gurdwara dera sahib


“lost souls have found
their way to places
they were meant to stay

dark thoughts can fade away
you’re lost right now, but it won’t
be the same.”

Lahore, Pakistan. (Instagram: aabbiidd)


Lahori Fault Lines Between Muslims and Sikhs

So as I mentioned in my previous post, my friend is in Lahore at the moment, and she was given the blessed opportunity to visit Gurdwara Dera Sahib, the place where our Fifth Guru Sahib was Shaheed. We pray every single day to be able to have the open opportunity (khule darshan deedare) to do pilgramges to our centres of faith that have been separated from us during partition. 

One thing that really made me feel upset is that the Gurdwara Sahib and areas around it were shut off to the Muslim public as it is peak pilgrimage season (June being the month Guru Sahib was martyred) and the Pakistani government wants to ensure full security of pilgrims. My friend essentially had to prove to the guards that she was a Sikh in order to be allowed entry. 

Here’s why I’m upset:

1. The fact that security risks are that high that a sacred space needs to be monitored like that.

2. That the Gurdwara has been made into a Sikh-only place. This is in essence un-Sikh. Our Gurdwaras are to be open to all faiths indiscriminately. Pakistani Punjab is the land of Guru Nanak, a man who spent his entire life preaching love and light, so that Hindus, Muslims, and Sikhs would one day sit in one communal place to share a meal.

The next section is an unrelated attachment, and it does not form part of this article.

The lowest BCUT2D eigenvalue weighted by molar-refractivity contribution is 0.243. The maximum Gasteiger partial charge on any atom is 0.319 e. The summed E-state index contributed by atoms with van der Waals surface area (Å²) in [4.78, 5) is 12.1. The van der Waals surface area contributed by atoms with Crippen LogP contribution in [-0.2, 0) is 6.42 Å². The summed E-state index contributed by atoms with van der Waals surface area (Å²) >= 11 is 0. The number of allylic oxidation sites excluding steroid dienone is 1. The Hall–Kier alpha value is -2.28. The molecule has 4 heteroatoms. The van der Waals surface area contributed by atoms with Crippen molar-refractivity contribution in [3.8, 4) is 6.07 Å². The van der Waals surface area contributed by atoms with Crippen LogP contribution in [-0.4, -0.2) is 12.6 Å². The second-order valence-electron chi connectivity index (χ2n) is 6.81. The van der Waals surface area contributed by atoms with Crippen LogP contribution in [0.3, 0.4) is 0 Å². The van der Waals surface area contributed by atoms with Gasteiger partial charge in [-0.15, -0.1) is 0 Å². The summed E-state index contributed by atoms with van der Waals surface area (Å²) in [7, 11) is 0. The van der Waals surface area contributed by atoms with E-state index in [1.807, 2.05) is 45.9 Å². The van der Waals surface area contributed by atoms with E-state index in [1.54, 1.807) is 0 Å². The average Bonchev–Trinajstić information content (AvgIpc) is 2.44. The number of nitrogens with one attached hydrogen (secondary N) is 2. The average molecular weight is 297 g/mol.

The openness of langar is crucial to our faith. Emperor Jalal-ud-din Mohammad Akbar, Mohsin Fani, Pir Mian Mir, all of them Muslim, partook in langar, sharing the message that the entirety of humanity is one family.

While I understand that such measures may have been necessary to keep that historic Gurdwara Sahib safe, it still hurts that we are missing out on so much sangat. 

During my daily ardaas, I will not only continue to pray for khoole darshan deedar and seva sambhal da daan for Khalsa, but also the open opportunity for our Muslim brothers and sisters to visit our Gurdhaam. 

May Akaal Purakh keep our Punjab in chardi kala, both the Indian side, and the Pakistani side.